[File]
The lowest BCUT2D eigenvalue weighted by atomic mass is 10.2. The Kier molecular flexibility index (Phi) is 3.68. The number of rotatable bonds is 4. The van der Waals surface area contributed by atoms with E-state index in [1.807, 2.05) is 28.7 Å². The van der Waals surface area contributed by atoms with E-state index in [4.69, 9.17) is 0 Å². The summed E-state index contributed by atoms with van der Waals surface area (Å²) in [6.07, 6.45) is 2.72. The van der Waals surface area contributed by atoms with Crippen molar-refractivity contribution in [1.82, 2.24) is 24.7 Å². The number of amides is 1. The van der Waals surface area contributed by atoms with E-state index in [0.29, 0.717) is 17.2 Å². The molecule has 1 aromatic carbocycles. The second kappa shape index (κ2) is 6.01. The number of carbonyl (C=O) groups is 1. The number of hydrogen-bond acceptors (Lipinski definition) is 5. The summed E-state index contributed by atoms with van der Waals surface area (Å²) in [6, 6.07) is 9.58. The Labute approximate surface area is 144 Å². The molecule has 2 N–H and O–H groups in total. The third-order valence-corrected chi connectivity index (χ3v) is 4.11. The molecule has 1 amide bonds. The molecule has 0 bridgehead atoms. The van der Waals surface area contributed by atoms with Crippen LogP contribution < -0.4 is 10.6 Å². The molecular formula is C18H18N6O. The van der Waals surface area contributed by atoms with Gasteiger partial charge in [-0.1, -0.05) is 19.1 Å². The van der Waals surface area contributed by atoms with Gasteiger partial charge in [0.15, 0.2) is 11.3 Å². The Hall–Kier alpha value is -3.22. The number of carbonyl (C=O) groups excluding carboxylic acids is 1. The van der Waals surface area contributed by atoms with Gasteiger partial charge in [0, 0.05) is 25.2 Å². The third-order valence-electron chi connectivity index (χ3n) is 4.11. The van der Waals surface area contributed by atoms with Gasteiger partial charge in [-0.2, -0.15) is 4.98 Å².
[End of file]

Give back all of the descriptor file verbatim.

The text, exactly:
The lowest BCUT2D eigenvalue weighted by atomic mass is 10.2. The Kier molecular flexibility index (Phi) is 3.68. The number of rotatable bonds is 4. The van der Waals surface area contributed by atoms with E-state index in [1.807, 2.05) is 28.7 Å². The van der Waals surface area contributed by atoms with E-state index in [4.69, 9.17) is 0 Å². The summed E-state index contributed by atoms with van der Waals surface area (Å²) in [6.07, 6.45) is 2.72. The van der Waals surface area contributed by atoms with Crippen molar-refractivity contribution in [1.82, 2.24) is 24.7 Å². The number of amides is 1. The van der Waals surface area contributed by atoms with E-state index in [0.29, 0.717) is 17.2 Å². The molecule has 1 aromatic carbocycles. The second kappa shape index (κ2) is 6.01. The number of carbonyl (C=O) groups is 1. The number of hydrogen-bond acceptors (Lipinski definition) is 5. The summed E-state index contributed by atoms with van der Waals surface area (Å²) in [6, 6.07) is 9.58. The Labute approximate surface area is 144 Å². The molecule has 2 N–H and O–H groups in total. The third-order valence-corrected chi connectivity index (χ3v) is 4.11. The molecule has 1 amide bonds. The molecule has 0 bridgehead atoms. The van der Waals surface area contributed by atoms with Crippen LogP contribution < -0.4 is 10.6 Å². The molecular formula is C18H18N6O. The van der Waals surface area contributed by atoms with Gasteiger partial charge in [-0.1, -0.05) is 19.1 Å². The van der Waals surface area contributed by atoms with Gasteiger partial charge in [0.15, 0.2) is 11.3 Å². The Hall–Kier alpha value is -3.22. The number of carbonyl (C=O) groups excluding carboxylic acids is 1. The van der Waals surface area contributed by atoms with Gasteiger partial charge in [0, 0.05) is 25.2 Å². The third-order valence-electron chi connectivity index (χ3n) is 4.11. The van der Waals surface area contributed by atoms with Gasteiger partial charge in [-0.2, -0.15) is 4.98 Å².